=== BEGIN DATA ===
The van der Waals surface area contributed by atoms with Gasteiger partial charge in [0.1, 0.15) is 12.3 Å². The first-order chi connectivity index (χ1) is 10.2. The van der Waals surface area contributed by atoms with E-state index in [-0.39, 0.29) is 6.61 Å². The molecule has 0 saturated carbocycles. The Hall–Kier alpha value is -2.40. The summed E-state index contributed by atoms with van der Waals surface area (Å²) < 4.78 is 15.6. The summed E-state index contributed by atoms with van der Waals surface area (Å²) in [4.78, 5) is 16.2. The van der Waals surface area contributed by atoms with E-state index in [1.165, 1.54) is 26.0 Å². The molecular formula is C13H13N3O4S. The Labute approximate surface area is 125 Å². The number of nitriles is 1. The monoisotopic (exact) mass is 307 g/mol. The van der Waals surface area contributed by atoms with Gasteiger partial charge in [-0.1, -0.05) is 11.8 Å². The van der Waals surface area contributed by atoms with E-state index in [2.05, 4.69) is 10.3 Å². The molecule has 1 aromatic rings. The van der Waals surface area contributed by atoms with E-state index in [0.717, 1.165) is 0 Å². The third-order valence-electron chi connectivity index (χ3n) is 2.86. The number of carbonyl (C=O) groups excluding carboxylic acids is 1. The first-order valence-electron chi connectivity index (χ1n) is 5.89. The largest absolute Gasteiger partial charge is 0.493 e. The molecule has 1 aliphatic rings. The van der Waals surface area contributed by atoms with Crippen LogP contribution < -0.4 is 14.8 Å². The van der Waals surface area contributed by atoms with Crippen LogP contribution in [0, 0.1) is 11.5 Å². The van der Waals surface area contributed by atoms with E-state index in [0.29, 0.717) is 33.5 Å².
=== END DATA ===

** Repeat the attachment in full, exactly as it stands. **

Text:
The van der Waals surface area contributed by atoms with Gasteiger partial charge in [0.1, 0.15) is 12.3 Å². The first-order chi connectivity index (χ1) is 10.2. The van der Waals surface area contributed by atoms with E-state index in [-0.39, 0.29) is 6.61 Å². The molecule has 0 saturated carbocycles. The Hall–Kier alpha value is -2.40. The summed E-state index contributed by atoms with van der Waals surface area (Å²) < 4.78 is 15.6. The summed E-state index contributed by atoms with van der Waals surface area (Å²) in [4.78, 5) is 16.2. The van der Waals surface area contributed by atoms with E-state index in [1.165, 1.54) is 26.0 Å². The molecular formula is C13H13N3O4S. The Labute approximate surface area is 125 Å². The number of nitriles is 1. The monoisotopic (exact) mass is 307 g/mol. The van der Waals surface area contributed by atoms with Gasteiger partial charge in [-0.1, -0.05) is 11.8 Å². The van der Waals surface area contributed by atoms with E-state index in [2.05, 4.69) is 10.3 Å². The molecule has 1 aromatic rings. The van der Waals surface area contributed by atoms with E-state index in [0.717, 1.165) is 0 Å². The third-order valence-electron chi connectivity index (χ3n) is 2.86. The number of carbonyl (C=O) groups excluding carboxylic acids is 1. The first-order valence-electron chi connectivity index (χ1n) is 5.89. The largest absolute Gasteiger partial charge is 0.493 e. The molecule has 1 aliphatic rings. The van der Waals surface area contributed by atoms with Crippen LogP contribution < -0.4 is 14.8 Å². The van der Waals surface area contributed by atoms with Crippen LogP contribution in [0, 0.1) is 11.5 Å². The van der Waals surface area contributed by atoms with E-state index in [0.29, 0.717) is 33.5 Å².